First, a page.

Project 3: Mayfield MicroRNA: targets for medication development in alcoholism. Chronic alcohol abuse produces lasting changes in brain function that are manifested as tolerance, physical dependence, craving, and other behavioral changes. The Mayfield Project will test the overall hypothesis that these changes are due to the co-ordinated regulation of alcohol-responsive genes by small non-coding RNAs. This Project will explore the role of these regulatory RNAs using several innovative approaches to alcohol research, including profiling of all known microRNAs (miRNAs), next generation sequencing of unique small RNAs, prediction and validation of miRNAs, mRNA target interactions, expression patterns of miRNAs which may act in combination to regulate mRNA expression and delivery of selected alcohol-related miRNAs to brain.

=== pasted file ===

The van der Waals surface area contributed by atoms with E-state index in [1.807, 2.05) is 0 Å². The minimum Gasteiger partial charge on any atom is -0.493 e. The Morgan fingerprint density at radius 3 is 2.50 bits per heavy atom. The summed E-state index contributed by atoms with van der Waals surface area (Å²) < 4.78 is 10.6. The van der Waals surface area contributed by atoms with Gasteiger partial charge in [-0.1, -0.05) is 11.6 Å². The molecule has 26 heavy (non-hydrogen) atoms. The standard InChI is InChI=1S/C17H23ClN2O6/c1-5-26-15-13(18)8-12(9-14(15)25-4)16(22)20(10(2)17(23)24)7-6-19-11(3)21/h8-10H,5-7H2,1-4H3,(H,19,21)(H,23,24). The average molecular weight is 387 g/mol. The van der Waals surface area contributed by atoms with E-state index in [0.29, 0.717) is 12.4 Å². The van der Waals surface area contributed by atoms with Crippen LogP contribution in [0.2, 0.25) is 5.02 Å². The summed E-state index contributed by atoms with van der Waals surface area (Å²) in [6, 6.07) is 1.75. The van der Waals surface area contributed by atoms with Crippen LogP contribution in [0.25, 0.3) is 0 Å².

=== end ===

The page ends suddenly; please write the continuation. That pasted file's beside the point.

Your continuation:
Agency
National Institute of Health (NIH)
Institute
National Institute on Alcohol Abuse and Alcoholism (NIAAA)
Type
Research Program Projects (P01)
Project #
1P01AA020683-01
Application #
8201654
Study Section
Special Emphasis Panel (ZAA1-GG (21))
Project Start
Project End
Budget Start
2012-05-04
Budget End
2012-11-30
Support Year
1
Fiscal Year
2012
Total Cost
$160,128
Indirect Cost
$47,628
Name
University of Texas Austin
Department
Type
DUNS #
170230239
City
Austin
State
TX
Country
United States
Zip Code
78712
Most, D; Ferguson, L; Blednov, Y et al. (2015) The synaptoneurosome transcriptome: a model for profiling the emolecular effects of alcohol. Pharmacogenomics J 15:177-88
Cornelison, Garrett L; Mihic, S John (2014) Contaminating levels of zinc found in commonly-used labware and buffers affect glycine receptor currents. Brain Res Bull 100:1-5
Mayfield, Jody; Ferguson, Laura; Harris, R Adron (2013) Neuroimmune signaling: a key component of alcohol abuse. Curr Opin Neurobiol 23:513-20
Kirson, Dean; Cornelison, Garrett L; Philpo, Ashley E et al. (2013) Physiological concentrations of zinc reduce taurine-activated GlyR responses to drugs of abuse. Neuropharmacology 75:286-94